Thursday, 30 August 2012

Telstar by the Tornados

Telstar - the satellite (thanks to Wikipedia)

I was 3 when Telstar came out, so I probably don't remember it when it was actually a hit record. But I heard it often enough as a small boy that it formed part of my experience of growing up.  It was always my favourite.  It was just so space age.

Thursday, 23 August 2012

I predict not so much a riot as a small war

When it comes to arguments over the ownership of small islands, I think most Britons can legitimately claim some kind of special perspective.  Particularly if you are old enough to remember the Falklands War, it is easy to imagine how a group of islands can overnight be transformed from somewhere you have never heard of to a vital national obsession  if someone else lays a claim to them in a violent way.

Read more at the new home of the history books review blog

Sunday, 19 August 2012

Pussy Riot - the background

Pussy Riot (Thanks to Wikipedia for the image)

Pussy Riot are the only Russian punk group I have heard of.  I think I am in good company on that, as they seem to be a lot more interested in getting publicity for their political protests than their art. On the whole I don't approve of either religion or authoritarian tendencies in nominally democratic governments.  So I am sympathetic in a general sort of way to what Pussy Riot seem to be doing.  On the other hand, religious people are entitled to hold whatever beliefs they have and to practice those beliefs.  And those rights ought to include not having a punk band set up without permission in a cathedral.  So I am not sure that Pussy Riot have got their tactics quite right.

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Thursday, 16 August 2012

The Second World War by Antony Beevor

I had reservations when I heard that Antony Beevor had turned his hand to writing a history of the whole of the Second World War. I love his accounts of Stalingrad and the fall of Berlin. But it wasn't obvious to me that the same formula would work.  Usually he gives enough background to understand what was at stake and then looks at how individuals caught up in these big events coped with them.  Would this work on a larger scale?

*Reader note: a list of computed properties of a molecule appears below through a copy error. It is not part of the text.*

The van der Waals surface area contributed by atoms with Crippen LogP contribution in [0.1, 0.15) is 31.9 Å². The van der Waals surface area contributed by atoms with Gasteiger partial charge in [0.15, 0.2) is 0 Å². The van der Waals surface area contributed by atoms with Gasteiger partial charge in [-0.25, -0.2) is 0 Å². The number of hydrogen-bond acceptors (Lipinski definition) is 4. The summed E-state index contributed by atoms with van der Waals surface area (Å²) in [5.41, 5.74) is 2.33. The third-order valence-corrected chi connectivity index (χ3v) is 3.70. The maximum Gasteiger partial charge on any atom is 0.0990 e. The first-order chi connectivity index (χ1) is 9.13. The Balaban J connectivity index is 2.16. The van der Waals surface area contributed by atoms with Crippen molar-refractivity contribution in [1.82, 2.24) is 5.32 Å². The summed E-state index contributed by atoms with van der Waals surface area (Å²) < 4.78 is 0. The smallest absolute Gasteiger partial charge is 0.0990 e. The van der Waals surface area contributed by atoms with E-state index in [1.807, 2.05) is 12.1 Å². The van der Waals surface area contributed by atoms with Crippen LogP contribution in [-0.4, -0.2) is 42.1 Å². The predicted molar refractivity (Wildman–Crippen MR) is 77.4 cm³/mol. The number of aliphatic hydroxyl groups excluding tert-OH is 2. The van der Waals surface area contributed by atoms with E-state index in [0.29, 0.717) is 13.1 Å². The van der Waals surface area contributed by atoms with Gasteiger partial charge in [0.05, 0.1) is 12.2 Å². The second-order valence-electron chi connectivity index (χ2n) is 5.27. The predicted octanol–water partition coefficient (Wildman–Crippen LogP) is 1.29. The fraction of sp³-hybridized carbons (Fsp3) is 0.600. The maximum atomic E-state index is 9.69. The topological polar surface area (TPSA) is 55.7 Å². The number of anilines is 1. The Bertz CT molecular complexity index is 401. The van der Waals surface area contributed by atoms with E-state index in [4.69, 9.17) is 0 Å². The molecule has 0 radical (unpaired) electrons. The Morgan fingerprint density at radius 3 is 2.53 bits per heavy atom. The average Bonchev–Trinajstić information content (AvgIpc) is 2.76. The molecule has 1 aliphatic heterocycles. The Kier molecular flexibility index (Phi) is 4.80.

Thursday, 9 August 2012

Nymphs and their Ways - Covent Garden's Acis and Galatea by Handel

I still find it slightly astonishing that entire operas can be posted on YouTube.  But there they are, and as far as I can tell they are there with the blessing of the producers.  If they objected YouTube would have taken them down straight away.  I suppose the advertising revenue that they generate is a bonus, though I can't imagine it amounts to very much.  Still the economics of opera has never made any more sense than the plots. But it does mean that what used to be the ultimate in elitist entertainment is now available for anyone. In the comfort of their own home.  Or you can even watch opera on your phone while wandering about.  I wonder if this ready supply will entice people who might not otherwise have considered it to give it a go?  I'd like to think so.

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Thursday, 2 August 2012

Herman the German - A long forgotten English Hero

One of the fifteen decisive battles of history identified by Edward Creasy was the battle in the Teutoburg Forest where the Roman General Varus lost three legions almost to a man to a huge ambush by the German tribesmen.  We have a pretty good account of the engagement from Tacitus and Creasy writes it up superbly to make it into a great piece of writing.  It is hard to dispute that this is indeed a decisive battle since it prevented the Romans from establishing a frontier much further east which would have made the empire much deeper and would have reduced the length of the frontier that needed to be defended considerably.  Had they succeeded the empire might well have lasted a lot longer.

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